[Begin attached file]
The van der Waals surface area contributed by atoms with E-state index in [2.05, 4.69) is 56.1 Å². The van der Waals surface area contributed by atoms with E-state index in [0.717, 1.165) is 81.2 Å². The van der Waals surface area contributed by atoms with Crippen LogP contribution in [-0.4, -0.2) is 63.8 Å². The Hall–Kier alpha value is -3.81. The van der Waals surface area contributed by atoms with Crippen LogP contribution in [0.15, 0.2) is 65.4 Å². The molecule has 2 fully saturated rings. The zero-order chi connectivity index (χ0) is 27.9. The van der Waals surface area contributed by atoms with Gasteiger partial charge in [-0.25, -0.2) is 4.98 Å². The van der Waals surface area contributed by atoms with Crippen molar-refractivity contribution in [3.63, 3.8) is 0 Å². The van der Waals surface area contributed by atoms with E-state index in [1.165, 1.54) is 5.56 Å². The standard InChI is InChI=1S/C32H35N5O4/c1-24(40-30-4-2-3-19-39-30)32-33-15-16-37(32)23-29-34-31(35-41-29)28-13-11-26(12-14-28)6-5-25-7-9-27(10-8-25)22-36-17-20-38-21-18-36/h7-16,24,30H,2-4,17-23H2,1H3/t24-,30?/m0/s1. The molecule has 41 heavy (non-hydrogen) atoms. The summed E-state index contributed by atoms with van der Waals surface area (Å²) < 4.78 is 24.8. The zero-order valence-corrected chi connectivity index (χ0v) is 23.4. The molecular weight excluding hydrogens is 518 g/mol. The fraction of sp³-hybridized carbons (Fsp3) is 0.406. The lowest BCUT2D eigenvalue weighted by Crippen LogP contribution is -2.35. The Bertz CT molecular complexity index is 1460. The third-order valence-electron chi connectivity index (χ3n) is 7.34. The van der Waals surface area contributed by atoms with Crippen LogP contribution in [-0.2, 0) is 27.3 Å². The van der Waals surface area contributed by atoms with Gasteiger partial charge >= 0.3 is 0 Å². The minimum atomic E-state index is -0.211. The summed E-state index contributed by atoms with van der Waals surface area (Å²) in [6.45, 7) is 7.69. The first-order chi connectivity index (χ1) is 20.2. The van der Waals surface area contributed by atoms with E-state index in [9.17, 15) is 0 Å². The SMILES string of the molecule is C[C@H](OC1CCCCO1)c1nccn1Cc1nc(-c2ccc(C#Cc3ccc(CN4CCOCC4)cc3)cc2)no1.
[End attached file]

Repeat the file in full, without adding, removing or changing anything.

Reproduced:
The van der Waals surface area contributed by atoms with E-state index in [2.05, 4.69) is 56.1 Å². The van der Waals surface area contributed by atoms with E-state index in [0.717, 1.165) is 81.2 Å². The van der Waals surface area contributed by atoms with Crippen LogP contribution in [-0.4, -0.2) is 63.8 Å². The Hall–Kier alpha value is -3.81. The van der Waals surface area contributed by atoms with Crippen LogP contribution in [0.15, 0.2) is 65.4 Å². The molecule has 2 fully saturated rings. The zero-order chi connectivity index (χ0) is 27.9. The van der Waals surface area contributed by atoms with Gasteiger partial charge in [-0.25, -0.2) is 4.98 Å². The van der Waals surface area contributed by atoms with Crippen molar-refractivity contribution in [3.63, 3.8) is 0 Å². The van der Waals surface area contributed by atoms with E-state index in [1.165, 1.54) is 5.56 Å². The standard InChI is InChI=1S/C32H35N5O4/c1-24(40-30-4-2-3-19-39-30)32-33-15-16-37(32)23-29-34-31(35-41-29)28-13-11-26(12-14-28)6-5-25-7-9-27(10-8-25)22-36-17-20-38-21-18-36/h7-16,24,30H,2-4,17-23H2,1H3/t24-,30?/m0/s1. The molecule has 41 heavy (non-hydrogen) atoms. The summed E-state index contributed by atoms with van der Waals surface area (Å²) < 4.78 is 24.8. The zero-order valence-corrected chi connectivity index (χ0v) is 23.4. The molecular weight excluding hydrogens is 518 g/mol. The fraction of sp³-hybridized carbons (Fsp3) is 0.406. The lowest BCUT2D eigenvalue weighted by Crippen LogP contribution is -2.35. The Bertz CT molecular complexity index is 1460. The third-order valence-electron chi connectivity index (χ3n) is 7.34. The van der Waals surface area contributed by atoms with Crippen LogP contribution in [-0.2, 0) is 27.3 Å². The van der Waals surface area contributed by atoms with Gasteiger partial charge >= 0.3 is 0 Å². The minimum atomic E-state index is -0.211. The summed E-state index contributed by atoms with van der Waals surface area (Å²) in [6.45, 7) is 7.69. The first-order chi connectivity index (χ1) is 20.2. The van der Waals surface area contributed by atoms with E-state index in [9.17, 15) is 0 Å². The SMILES string of the molecule is C[C@H](OC1CCCCO1)c1nccn1Cc1nc(-c2ccc(C#Cc3ccc(CN4CCOCC4)cc3)cc2)no1.